Should Unenhanced Phase of the Liver Be Included in the Scanning Protocol of Metastatic Breast Cancer?: Implications for Sensitivity, Response Evaluation and Size Measurement.
To analyze if performing unenhanced CT of the liver aids in the evaluation of metastatic lesions, response assessment or alter the size of the lesions, compared with portal phase alone, in patients with hepatic metastases from breast carcinoma.
One-hundred and fifty-three CT scans of 36 women were included. Scans consisted of unenhanced, arterial and portal delayed phases of the liver. Two readers sorted which phase was the best for visualization of metastases, evaluated the number of lesions detected by each phase, selected the best phase for assessment of response in two consecutive scans, and measured one target lesion at all the phases. Χ2 was used to compare differences among phases and paired t test for size differences.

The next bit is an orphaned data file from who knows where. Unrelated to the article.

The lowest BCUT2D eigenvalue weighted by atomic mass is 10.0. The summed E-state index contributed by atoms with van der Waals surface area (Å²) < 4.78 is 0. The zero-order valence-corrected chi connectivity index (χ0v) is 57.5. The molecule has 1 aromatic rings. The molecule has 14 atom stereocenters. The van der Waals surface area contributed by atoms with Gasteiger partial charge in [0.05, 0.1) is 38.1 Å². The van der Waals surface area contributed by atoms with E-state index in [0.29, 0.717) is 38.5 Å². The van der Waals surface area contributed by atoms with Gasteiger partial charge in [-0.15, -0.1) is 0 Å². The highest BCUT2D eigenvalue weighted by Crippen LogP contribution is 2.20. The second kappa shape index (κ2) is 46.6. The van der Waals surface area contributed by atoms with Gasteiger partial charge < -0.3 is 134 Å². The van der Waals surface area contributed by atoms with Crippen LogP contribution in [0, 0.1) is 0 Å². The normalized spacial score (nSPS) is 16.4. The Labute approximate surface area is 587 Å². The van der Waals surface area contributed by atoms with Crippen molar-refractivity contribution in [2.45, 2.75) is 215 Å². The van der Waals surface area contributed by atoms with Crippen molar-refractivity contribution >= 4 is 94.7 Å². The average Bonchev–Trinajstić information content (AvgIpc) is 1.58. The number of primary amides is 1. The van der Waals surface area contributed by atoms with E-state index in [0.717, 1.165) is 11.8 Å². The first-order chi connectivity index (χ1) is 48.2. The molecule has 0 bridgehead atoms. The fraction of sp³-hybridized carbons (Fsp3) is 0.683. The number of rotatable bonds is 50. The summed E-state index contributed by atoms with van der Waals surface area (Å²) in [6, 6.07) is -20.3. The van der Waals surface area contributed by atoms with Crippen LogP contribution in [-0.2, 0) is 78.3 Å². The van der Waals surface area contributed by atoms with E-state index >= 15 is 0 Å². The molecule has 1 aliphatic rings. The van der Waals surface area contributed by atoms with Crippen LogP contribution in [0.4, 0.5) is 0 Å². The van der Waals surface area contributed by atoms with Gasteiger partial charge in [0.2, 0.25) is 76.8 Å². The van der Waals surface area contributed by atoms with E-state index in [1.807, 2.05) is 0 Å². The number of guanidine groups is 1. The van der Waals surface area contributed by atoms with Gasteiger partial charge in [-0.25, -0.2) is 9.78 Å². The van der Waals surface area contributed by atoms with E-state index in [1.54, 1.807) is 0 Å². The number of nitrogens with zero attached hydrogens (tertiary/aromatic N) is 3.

Unenhanced, arterial and portal phases were considered better phases by readers 1/2 in 68/67%, 27/28% and 69/70%, and some lesions were missed in 2%, 11% and 7%, respectively. Sensitivity was significantly better for unenhanced and portal phases compared to arterial phase. Comparison between consecutive scans was considered better in unenhanced (80/79%), followed by portal (70/69%) and arterial phases (31/31%). Maximum diameter of target lesions was 15% greater in unenhanced phase (p<0.001).
Portal and unenhanced phases of the liver allow better detection and delineation of metastatic hepatic lesions from breast carcinoma. Unenhanced CT in most cases is the best phase to to assess response and provides the larger diameter. So, we recommend the use of unenhanced CT when evaluating patients with breast carcinoma and suspected or known hepatic metastatic disease.
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